The Texas State Board of Education (SBOE) met Tuesday in Austin for its first meeting of 2018, which comes incidentally at the same time as the Texas Association of School Administrators (TASA) Midwinter Conference. As usual, the board began its week-long meeting with an update from Texas Education Agency (TEA) Commissioner Mike Morath.
Commissioner Morath began by talking about resources to aid the rollout of new English and Spanish Language Arts and Reading (ELAR/SLAR) Texas Essential Knowledge and Skills (TEKS). The commissioner also indicated that the agency was in the process of creating a new instructional materials portal as required by legislation passed by the 85th Texas Legislature. Basic information about quality evaluation is expected in the fall, while the portal itself is not anticipated to become active until a year from then – and then on a limited basis as additional sections come online. Part of the same legislation, a resource for “open source instructional materials” is on track for summer 2020. Morath indicated the agency is not recommending any schedule adjustments regarding the rollout of new TEKS or instructional materials proclamations at the current meeting.
The commissioner did recommend the board consider at a future meeting a possible adjustment to the standard TEKS adoption timeline. The commissioner suggested recent TEKS revisions have been rolled out on shorter timelines, and recommended allowing two and a half to three years for new TEKS to become fully effective in the classroom in order to allow for maximum support structures and alignment. By delaying the need for districts to purchase new instructional materials, Morath suggested local school resources could be freed up by distributing new materials purchases over a biennium.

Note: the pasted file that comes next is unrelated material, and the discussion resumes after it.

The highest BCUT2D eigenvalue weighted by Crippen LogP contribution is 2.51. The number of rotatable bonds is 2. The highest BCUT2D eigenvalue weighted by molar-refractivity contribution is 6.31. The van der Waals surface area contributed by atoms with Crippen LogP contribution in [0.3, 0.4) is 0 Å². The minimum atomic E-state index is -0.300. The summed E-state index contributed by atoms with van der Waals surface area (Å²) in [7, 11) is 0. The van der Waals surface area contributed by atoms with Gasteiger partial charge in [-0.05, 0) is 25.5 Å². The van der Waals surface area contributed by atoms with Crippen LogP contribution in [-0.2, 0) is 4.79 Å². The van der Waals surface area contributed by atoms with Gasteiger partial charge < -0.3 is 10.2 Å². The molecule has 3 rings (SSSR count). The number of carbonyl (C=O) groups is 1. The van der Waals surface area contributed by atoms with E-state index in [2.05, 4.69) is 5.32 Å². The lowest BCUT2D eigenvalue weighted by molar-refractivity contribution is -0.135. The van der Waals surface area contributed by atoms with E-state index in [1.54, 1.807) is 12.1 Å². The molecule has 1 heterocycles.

Member Pat Hardy (R-Fort Worth) raised the idea of holding schools harmless from accountability during the first year in which new TEKS have been implemented. Member Barbara Cargill (R-Conroe) echoed support for this idea, which was not warmly received by the commissioner. Member Tom Maynard (R-Florence) also noted that for some non-assessed courses, new TEKS may be outdated after three years.
Member Lawrence Allen (D-Houston) asked about the process for granting accountability exemptions to districts disrupted by Hurricane Harvey and other weather-related closures. Morath indicated that the agency is setting cut points for determining which districts will not be rated.
In response to a question about special education services from Member Marisa Perez-Diaz (D-Converse), Morath laid out the agency’s timeline for developing a corrective action plan, which can be found in detail on this post by ATPE lobbyist Mark Wiggins.
The board also discussed the idea of transitioning to “machine readable” TEKS, which would be standardized so that TEKS could be tracked and indexed much like HTML is designed to work with internet search engines. Proponents suggest this would improve interoperability and allow educators to more easily and efficiently navigate individual TEKS components. Staff also requested additional applicants to help with curriculum review for elementary grades and geography. You can find more information about the TEKS review process here.